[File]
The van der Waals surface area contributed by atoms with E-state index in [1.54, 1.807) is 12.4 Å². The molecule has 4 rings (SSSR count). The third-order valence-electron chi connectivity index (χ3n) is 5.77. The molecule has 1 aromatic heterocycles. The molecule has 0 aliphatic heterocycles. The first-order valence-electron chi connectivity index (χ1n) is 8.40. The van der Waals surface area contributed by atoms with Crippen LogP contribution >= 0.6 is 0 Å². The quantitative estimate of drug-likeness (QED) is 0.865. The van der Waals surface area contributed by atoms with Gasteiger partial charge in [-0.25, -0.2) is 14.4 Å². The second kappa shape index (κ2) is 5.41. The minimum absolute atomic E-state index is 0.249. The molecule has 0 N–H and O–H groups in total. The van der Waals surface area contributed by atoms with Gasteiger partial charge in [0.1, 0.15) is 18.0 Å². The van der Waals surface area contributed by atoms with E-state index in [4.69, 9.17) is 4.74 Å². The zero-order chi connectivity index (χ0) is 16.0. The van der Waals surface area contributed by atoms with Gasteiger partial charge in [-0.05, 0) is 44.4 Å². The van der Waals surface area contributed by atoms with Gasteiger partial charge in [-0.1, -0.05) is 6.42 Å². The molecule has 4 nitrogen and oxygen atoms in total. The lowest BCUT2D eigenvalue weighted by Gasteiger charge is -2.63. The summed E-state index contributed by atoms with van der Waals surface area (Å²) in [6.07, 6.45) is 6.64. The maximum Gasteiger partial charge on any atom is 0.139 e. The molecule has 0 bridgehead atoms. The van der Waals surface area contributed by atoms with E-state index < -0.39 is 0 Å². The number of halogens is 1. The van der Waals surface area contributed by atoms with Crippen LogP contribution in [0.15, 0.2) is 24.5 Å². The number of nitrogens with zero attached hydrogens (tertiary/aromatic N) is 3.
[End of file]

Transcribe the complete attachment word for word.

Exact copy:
The van der Waals surface area contributed by atoms with E-state index in [1.54, 1.807) is 12.4 Å². The molecule has 4 rings (SSSR count). The third-order valence-electron chi connectivity index (χ3n) is 5.77. The molecule has 1 aromatic heterocycles. The molecule has 0 aliphatic heterocycles. The first-order valence-electron chi connectivity index (χ1n) is 8.40. The van der Waals surface area contributed by atoms with Crippen LogP contribution >= 0.6 is 0 Å². The quantitative estimate of drug-likeness (QED) is 0.865. The van der Waals surface area contributed by atoms with Gasteiger partial charge in [-0.25, -0.2) is 14.4 Å². The second kappa shape index (κ2) is 5.41. The minimum absolute atomic E-state index is 0.249. The molecule has 0 N–H and O–H groups in total. The van der Waals surface area contributed by atoms with Gasteiger partial charge in [0.1, 0.15) is 18.0 Å². The van der Waals surface area contributed by atoms with E-state index in [4.69, 9.17) is 4.74 Å². The zero-order chi connectivity index (χ0) is 16.0. The van der Waals surface area contributed by atoms with Gasteiger partial charge in [-0.05, 0) is 44.4 Å². The van der Waals surface area contributed by atoms with Gasteiger partial charge in [-0.1, -0.05) is 6.42 Å². The molecule has 4 nitrogen and oxygen atoms in total. The lowest BCUT2D eigenvalue weighted by Gasteiger charge is -2.63. The summed E-state index contributed by atoms with van der Waals surface area (Å²) in [6.07, 6.45) is 6.64. The maximum Gasteiger partial charge on any atom is 0.139 e. The molecule has 0 bridgehead atoms. The van der Waals surface area contributed by atoms with E-state index < -0.39 is 0 Å². The number of halogens is 1. The van der Waals surface area contributed by atoms with Crippen LogP contribution in [0.15, 0.2) is 24.5 Å². The number of nitrogens with zero attached hydrogens (tertiary/aromatic N) is 3.